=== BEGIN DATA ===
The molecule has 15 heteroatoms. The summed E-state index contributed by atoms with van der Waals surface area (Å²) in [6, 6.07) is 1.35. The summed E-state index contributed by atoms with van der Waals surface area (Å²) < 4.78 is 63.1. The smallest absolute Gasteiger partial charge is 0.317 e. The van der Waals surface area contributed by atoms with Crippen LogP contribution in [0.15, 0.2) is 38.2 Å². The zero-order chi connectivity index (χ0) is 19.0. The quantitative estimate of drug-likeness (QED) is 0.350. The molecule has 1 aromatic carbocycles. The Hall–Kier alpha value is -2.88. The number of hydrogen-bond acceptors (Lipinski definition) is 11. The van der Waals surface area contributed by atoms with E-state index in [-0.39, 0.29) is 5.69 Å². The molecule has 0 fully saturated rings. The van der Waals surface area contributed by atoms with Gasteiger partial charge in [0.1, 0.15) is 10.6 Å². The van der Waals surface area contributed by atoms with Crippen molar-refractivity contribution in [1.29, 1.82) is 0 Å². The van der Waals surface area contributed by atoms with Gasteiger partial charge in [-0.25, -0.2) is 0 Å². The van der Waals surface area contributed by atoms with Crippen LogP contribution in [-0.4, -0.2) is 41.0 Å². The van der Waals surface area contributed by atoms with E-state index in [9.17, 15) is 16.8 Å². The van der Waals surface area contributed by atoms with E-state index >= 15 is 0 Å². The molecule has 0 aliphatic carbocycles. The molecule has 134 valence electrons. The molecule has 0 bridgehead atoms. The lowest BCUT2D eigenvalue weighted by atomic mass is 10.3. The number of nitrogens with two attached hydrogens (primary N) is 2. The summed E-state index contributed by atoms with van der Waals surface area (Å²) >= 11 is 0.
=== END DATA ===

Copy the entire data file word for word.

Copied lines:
The molecule has 15 heteroatoms. The summed E-state index contributed by atoms with van der Waals surface area (Å²) in [6, 6.07) is 1.35. The summed E-state index contributed by atoms with van der Waals surface area (Å²) < 4.78 is 63.1. The smallest absolute Gasteiger partial charge is 0.317 e. The van der Waals surface area contributed by atoms with Crippen LogP contribution in [0.15, 0.2) is 38.2 Å². The zero-order chi connectivity index (χ0) is 19.0. The quantitative estimate of drug-likeness (QED) is 0.350. The molecule has 1 aromatic carbocycles. The Hall–Kier alpha value is -2.88. The number of hydrogen-bond acceptors (Lipinski definition) is 11. The van der Waals surface area contributed by atoms with E-state index in [-0.39, 0.29) is 5.69 Å². The molecule has 0 fully saturated rings. The van der Waals surface area contributed by atoms with Gasteiger partial charge in [0.1, 0.15) is 10.6 Å². The van der Waals surface area contributed by atoms with Crippen molar-refractivity contribution in [1.29, 1.82) is 0 Å². The van der Waals surface area contributed by atoms with Gasteiger partial charge in [-0.25, -0.2) is 0 Å². The van der Waals surface area contributed by atoms with Crippen LogP contribution in [-0.4, -0.2) is 41.0 Å². The van der Waals surface area contributed by atoms with E-state index in [9.17, 15) is 16.8 Å². The van der Waals surface area contributed by atoms with E-state index >= 15 is 0 Å². The molecule has 0 aliphatic carbocycles. The molecule has 134 valence electrons. The molecule has 0 bridgehead atoms. The lowest BCUT2D eigenvalue weighted by atomic mass is 10.3. The number of nitrogens with two attached hydrogens (primary N) is 2. The summed E-state index contributed by atoms with van der Waals surface area (Å²) >= 11 is 0.